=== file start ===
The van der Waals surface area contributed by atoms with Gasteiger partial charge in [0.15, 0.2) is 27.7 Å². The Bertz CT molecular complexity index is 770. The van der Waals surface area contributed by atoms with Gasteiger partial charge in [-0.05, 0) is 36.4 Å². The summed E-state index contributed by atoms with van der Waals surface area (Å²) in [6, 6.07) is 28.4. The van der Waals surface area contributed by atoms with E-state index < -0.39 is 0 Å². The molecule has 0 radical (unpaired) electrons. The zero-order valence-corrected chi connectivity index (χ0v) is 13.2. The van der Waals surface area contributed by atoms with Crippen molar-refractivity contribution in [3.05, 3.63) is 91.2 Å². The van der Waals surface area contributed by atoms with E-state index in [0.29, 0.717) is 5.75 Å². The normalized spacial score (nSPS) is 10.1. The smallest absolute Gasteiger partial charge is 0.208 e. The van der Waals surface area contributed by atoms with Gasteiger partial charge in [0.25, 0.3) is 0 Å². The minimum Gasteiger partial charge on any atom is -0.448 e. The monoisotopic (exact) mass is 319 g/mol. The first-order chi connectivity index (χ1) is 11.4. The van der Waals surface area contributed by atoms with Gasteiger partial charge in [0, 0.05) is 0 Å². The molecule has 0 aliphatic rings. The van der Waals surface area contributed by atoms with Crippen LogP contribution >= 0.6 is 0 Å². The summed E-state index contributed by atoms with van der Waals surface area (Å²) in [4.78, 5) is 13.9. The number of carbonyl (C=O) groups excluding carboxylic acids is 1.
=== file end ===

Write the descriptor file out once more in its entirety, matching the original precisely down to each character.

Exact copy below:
The van der Waals surface area contributed by atoms with Gasteiger partial charge in [0.15, 0.2) is 27.7 Å². The Bertz CT molecular complexity index is 770. The van der Waals surface area contributed by atoms with Gasteiger partial charge in [-0.05, 0) is 36.4 Å². The summed E-state index contributed by atoms with van der Waals surface area (Å²) in [6, 6.07) is 28.4. The van der Waals surface area contributed by atoms with E-state index < -0.39 is 0 Å². The molecule has 0 radical (unpaired) electrons. The zero-order valence-corrected chi connectivity index (χ0v) is 13.2. The van der Waals surface area contributed by atoms with Crippen molar-refractivity contribution in [3.05, 3.63) is 91.2 Å². The van der Waals surface area contributed by atoms with E-state index in [0.29, 0.717) is 5.75 Å². The normalized spacial score (nSPS) is 10.1. The smallest absolute Gasteiger partial charge is 0.208 e. The van der Waals surface area contributed by atoms with Gasteiger partial charge in [0.25, 0.3) is 0 Å². The minimum Gasteiger partial charge on any atom is -0.448 e. The monoisotopic (exact) mass is 319 g/mol. The first-order chi connectivity index (χ1) is 11.4. The van der Waals surface area contributed by atoms with Gasteiger partial charge in [0, 0.05) is 0 Å². The molecule has 0 aliphatic rings. The van der Waals surface area contributed by atoms with Crippen LogP contribution >= 0.6 is 0 Å². The summed E-state index contributed by atoms with van der Waals surface area (Å²) in [4.78, 5) is 13.9. The number of carbonyl (C=O) groups excluding carboxylic acids is 1.